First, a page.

Our job as Christians is to live the truth of God as taught to us by the Church. We aren’t free agents to believe ‘as we wish’ without accountability to the Church. The Holy Apostles were guided by the Holy Spirit into “the whole truth” so we trust them.

It isn’t a secret that our Orthodox way of life today isn’t exactly as it was in the first century. We don’t worship the same liturgy. We don’t fast the same. We don’t even handle our resources the same. We do a disservice to people when we let them think nothing ever changes in the Church.

The Church has been responding to historical circumstances since the beginning, and since the beginning things continue to change, just not truth. Fast forward to the 21st century and the Church is again experiencing conflict from within.

Just as has been the case in every circumstance before, today’s conflicts are a result of our war with the devil. The devil continues to turn us against each other, but the Church will prevail. It may look and behave a bit different ‘on the other side’ but it will survive loyal to the truth.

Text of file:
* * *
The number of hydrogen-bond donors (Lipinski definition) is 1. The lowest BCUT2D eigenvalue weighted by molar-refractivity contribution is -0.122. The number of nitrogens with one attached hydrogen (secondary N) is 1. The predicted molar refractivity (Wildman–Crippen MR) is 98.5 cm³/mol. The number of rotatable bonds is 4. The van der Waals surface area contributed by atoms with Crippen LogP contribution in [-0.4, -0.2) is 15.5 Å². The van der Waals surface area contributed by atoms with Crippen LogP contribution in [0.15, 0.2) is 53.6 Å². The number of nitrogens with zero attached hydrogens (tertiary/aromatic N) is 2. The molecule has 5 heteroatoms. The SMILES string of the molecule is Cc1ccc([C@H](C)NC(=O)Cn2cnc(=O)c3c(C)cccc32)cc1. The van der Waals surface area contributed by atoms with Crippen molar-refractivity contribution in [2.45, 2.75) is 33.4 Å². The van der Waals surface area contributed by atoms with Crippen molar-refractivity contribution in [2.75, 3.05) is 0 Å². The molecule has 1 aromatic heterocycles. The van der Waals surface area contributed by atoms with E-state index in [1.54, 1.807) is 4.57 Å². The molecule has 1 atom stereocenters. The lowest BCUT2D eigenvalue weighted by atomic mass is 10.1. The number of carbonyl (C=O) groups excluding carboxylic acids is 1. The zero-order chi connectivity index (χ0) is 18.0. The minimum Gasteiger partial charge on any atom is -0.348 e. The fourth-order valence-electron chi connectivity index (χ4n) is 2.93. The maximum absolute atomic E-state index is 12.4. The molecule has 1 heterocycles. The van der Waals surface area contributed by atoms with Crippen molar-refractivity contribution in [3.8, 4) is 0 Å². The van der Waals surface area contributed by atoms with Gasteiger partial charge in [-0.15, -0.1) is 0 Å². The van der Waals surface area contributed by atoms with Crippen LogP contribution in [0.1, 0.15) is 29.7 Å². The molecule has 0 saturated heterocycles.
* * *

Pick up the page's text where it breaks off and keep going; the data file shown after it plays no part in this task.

I’m not taking sides with today’s blog. I’m just wanting to remind us that conflict isn’t new to the Church, and our responses to conflict aren’t new either. I’m sure those of the circumcision party weren’t happy with the results of the Council of Jerusalem. We all won’t be happy either.

Who are we to be happy anyway? Christ calls us to deny ourselves to follow Him. The Church invites us to take us our cross as a way of life. The cross may change, but the goal is the same. A life in communion with God is the goal. The Church is the Way. (see Acts 9.2)

I encourage you to speak with your spiritual father about today’s conflicts in the Church. Seek his advice and wisdom. Trust the Bishops to ‘do their jobs’ and protect the truth. The Bishops are the successors to the Apostles, not you and me.

Keep one thing in mind in every conversation. The devil is at war with the Church and he will stop at nothing to divide us. Don’t let the devil win.